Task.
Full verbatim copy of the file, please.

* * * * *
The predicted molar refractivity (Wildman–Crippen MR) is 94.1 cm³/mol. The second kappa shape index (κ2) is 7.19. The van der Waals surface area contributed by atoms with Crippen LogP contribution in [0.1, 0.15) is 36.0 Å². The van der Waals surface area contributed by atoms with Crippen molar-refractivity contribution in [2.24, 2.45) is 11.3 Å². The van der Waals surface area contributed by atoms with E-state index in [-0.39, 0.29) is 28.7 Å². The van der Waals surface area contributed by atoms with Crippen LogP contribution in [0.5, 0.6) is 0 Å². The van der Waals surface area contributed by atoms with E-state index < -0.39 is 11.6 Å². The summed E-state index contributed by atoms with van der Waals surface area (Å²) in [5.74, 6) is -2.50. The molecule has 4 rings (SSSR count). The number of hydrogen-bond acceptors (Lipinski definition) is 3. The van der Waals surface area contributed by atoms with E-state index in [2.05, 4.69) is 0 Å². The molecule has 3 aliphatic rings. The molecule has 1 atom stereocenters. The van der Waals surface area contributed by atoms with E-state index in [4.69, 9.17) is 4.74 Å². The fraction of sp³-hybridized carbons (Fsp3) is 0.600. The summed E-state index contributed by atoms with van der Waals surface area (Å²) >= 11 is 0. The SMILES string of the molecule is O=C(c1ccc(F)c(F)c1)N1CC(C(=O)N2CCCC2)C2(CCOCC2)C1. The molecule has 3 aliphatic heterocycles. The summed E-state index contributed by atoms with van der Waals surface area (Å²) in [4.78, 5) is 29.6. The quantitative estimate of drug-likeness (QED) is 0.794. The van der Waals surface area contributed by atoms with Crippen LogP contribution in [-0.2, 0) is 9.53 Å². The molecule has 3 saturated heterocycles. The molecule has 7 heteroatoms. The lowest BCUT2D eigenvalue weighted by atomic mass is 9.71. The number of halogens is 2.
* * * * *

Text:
The predicted molar refractivity (Wildman–Crippen MR) is 94.1 cm³/mol. The second kappa shape index (κ2) is 7.19. The van der Waals surface area contributed by atoms with Crippen LogP contribution in [0.1, 0.15) is 36.0 Å². The van der Waals surface area contributed by atoms with Crippen molar-refractivity contribution in [2.24, 2.45) is 11.3 Å². The van der Waals surface area contributed by atoms with E-state index in [-0.39, 0.29) is 28.7 Å². The van der Waals surface area contributed by atoms with Crippen LogP contribution in [0.5, 0.6) is 0 Å². The van der Waals surface area contributed by atoms with E-state index < -0.39 is 11.6 Å². The summed E-state index contributed by atoms with van der Waals surface area (Å²) in [5.74, 6) is -2.50. The molecule has 4 rings (SSSR count). The number of hydrogen-bond acceptors (Lipinski definition) is 3. The van der Waals surface area contributed by atoms with E-state index in [2.05, 4.69) is 0 Å². The molecule has 3 aliphatic rings. The molecule has 1 atom stereocenters. The van der Waals surface area contributed by atoms with E-state index in [4.69, 9.17) is 4.74 Å². The fraction of sp³-hybridized carbons (Fsp3) is 0.600. The summed E-state index contributed by atoms with van der Waals surface area (Å²) >= 11 is 0. The SMILES string of the molecule is O=C(c1ccc(F)c(F)c1)N1CC(C(=O)N2CCCC2)C2(CCOCC2)C1. The molecule has 3 aliphatic heterocycles. The summed E-state index contributed by atoms with van der Waals surface area (Å²) in [4.78, 5) is 29.6. The quantitative estimate of drug-likeness (QED) is 0.794. The van der Waals surface area contributed by atoms with Crippen LogP contribution in [-0.2, 0) is 9.53 Å². The molecule has 3 saturated heterocycles. The molecule has 7 heteroatoms. The lowest BCUT2D eigenvalue weighted by atomic mass is 9.71. The number of halogens is 2.